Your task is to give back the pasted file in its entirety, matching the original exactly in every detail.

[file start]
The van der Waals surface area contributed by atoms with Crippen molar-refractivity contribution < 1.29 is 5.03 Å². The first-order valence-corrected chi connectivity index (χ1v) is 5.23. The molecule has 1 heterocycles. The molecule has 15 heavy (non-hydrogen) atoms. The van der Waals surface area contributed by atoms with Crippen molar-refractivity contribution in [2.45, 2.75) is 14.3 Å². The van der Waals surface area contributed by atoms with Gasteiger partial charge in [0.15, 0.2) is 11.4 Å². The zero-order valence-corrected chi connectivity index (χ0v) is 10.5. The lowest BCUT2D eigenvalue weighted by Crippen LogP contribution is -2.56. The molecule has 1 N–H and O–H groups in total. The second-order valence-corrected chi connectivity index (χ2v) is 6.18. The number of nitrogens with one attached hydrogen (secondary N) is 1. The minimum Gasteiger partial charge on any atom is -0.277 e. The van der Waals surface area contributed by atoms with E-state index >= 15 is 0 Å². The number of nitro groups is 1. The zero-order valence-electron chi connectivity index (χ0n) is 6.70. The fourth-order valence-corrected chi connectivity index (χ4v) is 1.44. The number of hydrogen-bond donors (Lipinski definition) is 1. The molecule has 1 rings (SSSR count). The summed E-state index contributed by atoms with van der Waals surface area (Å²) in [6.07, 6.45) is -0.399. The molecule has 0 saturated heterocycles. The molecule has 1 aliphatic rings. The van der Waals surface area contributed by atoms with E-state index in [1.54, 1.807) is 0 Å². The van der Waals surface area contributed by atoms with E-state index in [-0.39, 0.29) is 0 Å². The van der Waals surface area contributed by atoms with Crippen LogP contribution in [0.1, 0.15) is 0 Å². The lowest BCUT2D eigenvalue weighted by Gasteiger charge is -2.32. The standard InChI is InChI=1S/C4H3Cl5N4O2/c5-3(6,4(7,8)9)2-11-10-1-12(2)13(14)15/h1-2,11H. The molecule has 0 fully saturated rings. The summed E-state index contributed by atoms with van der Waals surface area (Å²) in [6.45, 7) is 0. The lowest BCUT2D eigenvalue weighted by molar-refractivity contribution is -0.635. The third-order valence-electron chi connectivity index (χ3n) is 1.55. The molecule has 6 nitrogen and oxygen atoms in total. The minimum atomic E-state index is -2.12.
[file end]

The van der Waals surface area contributed by atoms with Crippen molar-refractivity contribution < 1.29 is 5.03 Å². The first-order valence-corrected chi connectivity index (χ1v) is 5.23. The molecule has 1 heterocycles. The molecule has 15 heavy (non-hydrogen) atoms. The van der Waals surface area contributed by atoms with Crippen molar-refractivity contribution in [2.45, 2.75) is 14.3 Å². The van der Waals surface area contributed by atoms with Gasteiger partial charge in [0.15, 0.2) is 11.4 Å². The zero-order valence-corrected chi connectivity index (χ0v) is 10.5. The lowest BCUT2D eigenvalue weighted by Crippen LogP contribution is -2.56. The molecule has 1 N–H and O–H groups in total. The second-order valence-corrected chi connectivity index (χ2v) is 6.18. The number of nitrogens with one attached hydrogen (secondary N) is 1. The minimum Gasteiger partial charge on any atom is -0.277 e. The van der Waals surface area contributed by atoms with E-state index >= 15 is 0 Å². The number of nitro groups is 1. The zero-order valence-electron chi connectivity index (χ0n) is 6.70. The fourth-order valence-corrected chi connectivity index (χ4v) is 1.44. The number of hydrogen-bond donors (Lipinski definition) is 1. The molecule has 1 rings (SSSR count). The summed E-state index contributed by atoms with van der Waals surface area (Å²) in [6.07, 6.45) is -0.399. The molecule has 0 saturated heterocycles. The molecule has 1 aliphatic rings. The van der Waals surface area contributed by atoms with E-state index in [1.54, 1.807) is 0 Å². The van der Waals surface area contributed by atoms with E-state index in [-0.39, 0.29) is 0 Å². The van der Waals surface area contributed by atoms with Crippen LogP contribution in [0.1, 0.15) is 0 Å². The lowest BCUT2D eigenvalue weighted by Gasteiger charge is -2.32. The standard InChI is InChI=1S/C4H3Cl5N4O2/c5-3(6,4(7,8)9)2-11-10-1-12(2)13(14)15/h1-2,11H. The molecule has 0 fully saturated rings. The summed E-state index contributed by atoms with van der Waals surface area (Å²) in [6.45, 7) is 0. The lowest BCUT2D eigenvalue weighted by molar-refractivity contribution is -0.635. The third-order valence-electron chi connectivity index (χ3n) is 1.55. The molecule has 6 nitrogen and oxygen atoms in total. The minimum atomic E-state index is -2.12.